Singapore: The private equity arm of Asian investment bank, CLSA, has $700 million available to invest in small and medium-sized Asian companies in sectors such as real estate and consumer goods, an executive said on 23 May.
Josephine Price, deputy chief executive of CLSA Capital Partners, told Reuters in an interview that the money could be invested over the next two years if it finds the right deals at the right price in Asia’s competitive private equity market.
“We are in a very liquid market as there is a lot of private equity money and there is a lot of competition on pricing. So you have to exercise a lot of discipline,” she said, adding that the firm was betting on strong long-term growth in Asia’s consumer goods industries.
CLSA’s private equity arm has a total of $1.4 billion of institutional funds, half of which it has already invested in Asia. The firm typically commits its money for three to five years, she said.
Private equity firms are turning to Asia as they look beyond the competitive leveraged buy-out markets in the United States and Europe.
They invested a total of $25.2 billion in Asia last year, up by 19% from 2005, according to the Centre for Asia Private Equity Research. China netted some $4.6 billion, making it the biggest investment destination in Asia.
CLSA Capital Partners is the private equity arm of Hong Kong-based investment bank CLSA, which is controlled by French retail bank, Credit Agricole.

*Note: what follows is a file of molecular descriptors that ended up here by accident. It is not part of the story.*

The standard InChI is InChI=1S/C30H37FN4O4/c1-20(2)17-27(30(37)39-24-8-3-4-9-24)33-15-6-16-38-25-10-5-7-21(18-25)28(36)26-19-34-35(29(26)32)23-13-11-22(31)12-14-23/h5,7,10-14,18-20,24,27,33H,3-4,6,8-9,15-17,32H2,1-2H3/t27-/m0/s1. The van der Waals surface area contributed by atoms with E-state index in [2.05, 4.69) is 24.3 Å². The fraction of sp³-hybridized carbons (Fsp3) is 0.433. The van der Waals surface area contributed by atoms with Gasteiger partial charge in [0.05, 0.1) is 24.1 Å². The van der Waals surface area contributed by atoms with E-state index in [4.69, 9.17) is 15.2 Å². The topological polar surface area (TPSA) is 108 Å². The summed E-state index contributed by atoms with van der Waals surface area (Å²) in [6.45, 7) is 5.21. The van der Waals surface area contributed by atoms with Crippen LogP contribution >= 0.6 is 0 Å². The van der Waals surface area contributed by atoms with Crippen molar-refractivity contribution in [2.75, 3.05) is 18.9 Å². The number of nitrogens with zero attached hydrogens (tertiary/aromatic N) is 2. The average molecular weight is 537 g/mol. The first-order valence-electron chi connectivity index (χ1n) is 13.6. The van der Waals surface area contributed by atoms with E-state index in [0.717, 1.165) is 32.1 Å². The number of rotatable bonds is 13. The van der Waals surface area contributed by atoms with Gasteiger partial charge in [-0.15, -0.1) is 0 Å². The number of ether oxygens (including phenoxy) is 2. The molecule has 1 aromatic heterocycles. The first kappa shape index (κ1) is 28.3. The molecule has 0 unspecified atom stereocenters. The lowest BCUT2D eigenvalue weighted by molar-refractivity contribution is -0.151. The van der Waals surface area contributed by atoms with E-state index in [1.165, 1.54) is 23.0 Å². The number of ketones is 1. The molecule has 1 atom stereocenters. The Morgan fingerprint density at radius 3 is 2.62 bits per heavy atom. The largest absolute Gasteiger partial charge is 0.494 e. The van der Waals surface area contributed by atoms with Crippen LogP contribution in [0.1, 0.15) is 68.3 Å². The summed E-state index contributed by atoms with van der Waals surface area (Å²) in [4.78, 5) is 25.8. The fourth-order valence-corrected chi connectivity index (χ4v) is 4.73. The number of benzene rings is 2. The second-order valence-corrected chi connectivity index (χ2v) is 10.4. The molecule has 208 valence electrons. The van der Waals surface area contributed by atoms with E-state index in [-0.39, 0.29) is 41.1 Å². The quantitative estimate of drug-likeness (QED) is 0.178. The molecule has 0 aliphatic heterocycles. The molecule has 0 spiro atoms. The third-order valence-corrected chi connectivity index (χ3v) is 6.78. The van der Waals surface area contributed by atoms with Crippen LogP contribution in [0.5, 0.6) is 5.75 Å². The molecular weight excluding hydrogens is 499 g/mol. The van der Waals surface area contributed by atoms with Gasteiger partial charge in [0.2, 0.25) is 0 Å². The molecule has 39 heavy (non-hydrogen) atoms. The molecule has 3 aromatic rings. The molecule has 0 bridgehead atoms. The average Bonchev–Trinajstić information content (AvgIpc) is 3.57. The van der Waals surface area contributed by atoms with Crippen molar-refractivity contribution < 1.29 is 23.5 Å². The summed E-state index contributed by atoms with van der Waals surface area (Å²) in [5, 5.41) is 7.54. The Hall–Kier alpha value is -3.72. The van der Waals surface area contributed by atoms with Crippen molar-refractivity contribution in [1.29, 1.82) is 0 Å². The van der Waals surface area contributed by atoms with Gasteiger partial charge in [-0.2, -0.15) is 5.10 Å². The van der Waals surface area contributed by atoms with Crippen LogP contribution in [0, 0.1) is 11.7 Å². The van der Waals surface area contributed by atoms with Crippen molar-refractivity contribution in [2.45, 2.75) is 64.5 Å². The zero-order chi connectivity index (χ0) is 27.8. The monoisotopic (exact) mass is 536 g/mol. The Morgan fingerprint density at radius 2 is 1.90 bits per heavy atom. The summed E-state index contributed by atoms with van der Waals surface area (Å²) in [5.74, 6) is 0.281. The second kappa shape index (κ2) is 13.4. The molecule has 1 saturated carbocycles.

Price, who has been with CLSA for 10 years and previously worked as an investment banker at NatWest in Hong Kong, oversees CLSA’s ARIA Investment Partners, which has launched three pan-Asian funds.
ARIA funds invest primarily in unlisted companies in areas including consumer products, food processing, logistics and distribution, service industries, healthcare and manufacturing.
“We invest in companies which make goods and services within Asia. We think this is a sustainable story for the long-term,” Price said. “We take a stake, which could be a 15-20% stake, we take a board seat, and we help them to grow.”
One such firm was Petra Foods, a chocolate maker with operations in Indonesia and Singapore which listed in November 2004.
“It is now one of the top five industrial cocoa-ingredient businesses globally. It has bought businesses in Brazil, Mexico and more recently in Germany and France,” Price said.
CLSA Capital Partners bought a 20% stake in Petra Foods in 2001 for $15 million, and sold it four years later for roughly three times its original investment, Price said.
CLSA Capital has also invested in a power company and a chain of slimming clinics in India, as well as a Chinese fire-safety firm and a Shanghai-based asphalt-maker.
The $330 million ARIA Investment Partner III fund has invested $100 million over the past eight months and is looking to put the remainder into similar companies, she said.
CLSA Capital’s other funds invest in Asian real estate, Japanese companies, energy and water resources, transport, and a mezzanine capital fund.